Many women experience chronic endometriosis pain for years before getting an official diagnosis. Even after your disorder has been confirmed, it can take even longer to find an effective treatment plan and the right doctor.
Our team of reproductive specialists at University Reproductive Associates, located in Hasbrouck Heights, Hoboken, and Wayne, New Jersey, specializes in women’s reproductive care, including diagnosing and treating endometriosis.
Endometrial tissue builds up in your uterus during the fertile days of your monthly cycle. If you become pregnant, this tissue remains in your body for the duration of your pregnancy. If you aren’t pregnant, the tissue flushes out during your period.
Sometimes endometrial tissue can grow outside of your uterus. That can cause cramping and pain as your body tries to reject it. Unfortunately, it thickens and bleeds every month as it has no way to exit the body. Over time, endometrial tissue can adhere to your ovaries or other organs in your pelvic region, such as your bladder, causing scarring and more pain.
Recognizing painful symptoms related to endometriosis
Endometriosis pain doesn’t always feel like period cramps. Sometimes, it can manifest as other types of pain, including:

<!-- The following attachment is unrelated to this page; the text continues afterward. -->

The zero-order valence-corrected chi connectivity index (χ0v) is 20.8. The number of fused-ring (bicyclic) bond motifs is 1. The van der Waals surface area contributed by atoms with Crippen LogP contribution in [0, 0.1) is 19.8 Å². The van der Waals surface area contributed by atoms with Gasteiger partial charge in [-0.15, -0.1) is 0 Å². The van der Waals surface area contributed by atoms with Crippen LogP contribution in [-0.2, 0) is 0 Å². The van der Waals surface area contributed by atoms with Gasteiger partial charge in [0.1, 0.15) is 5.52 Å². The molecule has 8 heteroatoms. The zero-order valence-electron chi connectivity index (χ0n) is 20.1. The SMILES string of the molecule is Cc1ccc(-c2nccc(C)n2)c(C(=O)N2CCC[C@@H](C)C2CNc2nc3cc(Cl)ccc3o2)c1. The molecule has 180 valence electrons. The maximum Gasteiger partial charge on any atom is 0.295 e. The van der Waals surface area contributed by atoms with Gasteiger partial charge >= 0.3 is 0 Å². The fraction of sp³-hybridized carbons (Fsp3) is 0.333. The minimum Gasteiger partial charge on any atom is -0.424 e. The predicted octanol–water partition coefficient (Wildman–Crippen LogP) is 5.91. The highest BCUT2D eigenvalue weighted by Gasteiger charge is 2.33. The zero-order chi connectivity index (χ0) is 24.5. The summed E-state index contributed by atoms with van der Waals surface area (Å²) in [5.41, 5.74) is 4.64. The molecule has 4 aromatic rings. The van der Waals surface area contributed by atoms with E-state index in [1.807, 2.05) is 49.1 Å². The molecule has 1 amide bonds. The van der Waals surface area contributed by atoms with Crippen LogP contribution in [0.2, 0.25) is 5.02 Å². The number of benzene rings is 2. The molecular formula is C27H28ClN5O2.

- Pain before or after intercourse/orgasm
- Painful urination during your period
- Painful bowel movements
- Pain during ovulation
- Unexplained pain in or around your intestines
Infertility is tied to endometriosis because of the high incidence of scarring around the fallopian tubes, which can prevent eggs from reaching the womb for fertilization. Women who have endometriosis may also experience prolonged fatigue. In rare cases, endometrial tissue can reach the lungs or brain, causing life-threatening complications and symptoms like chest pain or severe headaches.
Coping with endometriosis pain
There is no cure for endometriosis, but there are treatments to manage the symptoms. For some women, over-the-counter pain medication can help. For others, chronic endometriosis pain requires hormone treatment in the form of birth control pills, shots, or patches to help limit the pain or stop your period altogether.
For women who want to have children someday, laparoscopy can eliminate some of the tissue and keep the organs and the pelvic wall from adhering to each other. For women who don’t plan on having any or more children, a hysterectomy can often resolve the issue.
If you have endometriosis or haven’t been diagnosed but have symptoms, a clear diagnosis and treatment plan can help reduce your pain. Contact our team at University Reproductive Associates by calling 201-288-6330, or visit our contact page for more information.